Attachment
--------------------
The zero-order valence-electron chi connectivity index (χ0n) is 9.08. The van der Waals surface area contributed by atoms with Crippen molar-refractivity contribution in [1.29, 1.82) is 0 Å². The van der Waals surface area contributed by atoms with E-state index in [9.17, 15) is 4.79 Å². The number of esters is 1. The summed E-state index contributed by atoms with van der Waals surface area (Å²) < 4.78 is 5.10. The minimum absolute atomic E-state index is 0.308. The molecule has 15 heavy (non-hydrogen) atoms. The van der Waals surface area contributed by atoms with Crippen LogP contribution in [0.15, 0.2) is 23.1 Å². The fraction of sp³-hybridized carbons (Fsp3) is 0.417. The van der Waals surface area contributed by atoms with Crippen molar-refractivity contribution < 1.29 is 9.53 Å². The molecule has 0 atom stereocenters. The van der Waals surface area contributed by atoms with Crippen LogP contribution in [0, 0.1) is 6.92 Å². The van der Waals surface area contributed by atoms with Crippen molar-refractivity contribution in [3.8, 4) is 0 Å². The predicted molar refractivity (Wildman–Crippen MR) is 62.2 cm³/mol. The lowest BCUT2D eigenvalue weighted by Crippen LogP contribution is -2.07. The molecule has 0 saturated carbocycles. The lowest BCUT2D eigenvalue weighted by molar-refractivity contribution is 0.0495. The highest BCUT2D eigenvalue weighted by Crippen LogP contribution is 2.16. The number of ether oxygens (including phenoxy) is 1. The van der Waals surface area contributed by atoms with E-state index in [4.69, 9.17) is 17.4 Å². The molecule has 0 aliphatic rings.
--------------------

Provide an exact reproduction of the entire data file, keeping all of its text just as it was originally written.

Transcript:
The zero-order valence-electron chi connectivity index (χ0n) is 9.08. The van der Waals surface area contributed by atoms with Crippen molar-refractivity contribution in [1.29, 1.82) is 0 Å². The van der Waals surface area contributed by atoms with E-state index in [9.17, 15) is 4.79 Å². The number of esters is 1. The summed E-state index contributed by atoms with van der Waals surface area (Å²) < 4.78 is 5.10. The minimum absolute atomic E-state index is 0.308. The molecule has 15 heavy (non-hydrogen) atoms. The van der Waals surface area contributed by atoms with Crippen LogP contribution in [0.15, 0.2) is 23.1 Å². The fraction of sp³-hybridized carbons (Fsp3) is 0.417. The van der Waals surface area contributed by atoms with Crippen molar-refractivity contribution < 1.29 is 9.53 Å². The molecule has 0 atom stereocenters. The van der Waals surface area contributed by atoms with Crippen LogP contribution in [0, 0.1) is 6.92 Å². The van der Waals surface area contributed by atoms with Crippen molar-refractivity contribution in [3.8, 4) is 0 Å². The predicted molar refractivity (Wildman–Crippen MR) is 62.2 cm³/mol. The lowest BCUT2D eigenvalue weighted by Crippen LogP contribution is -2.07. The molecule has 0 saturated carbocycles. The lowest BCUT2D eigenvalue weighted by molar-refractivity contribution is 0.0495. The highest BCUT2D eigenvalue weighted by Crippen LogP contribution is 2.16. The number of ether oxygens (including phenoxy) is 1. The van der Waals surface area contributed by atoms with E-state index in [4.69, 9.17) is 17.4 Å². The molecule has 0 aliphatic rings.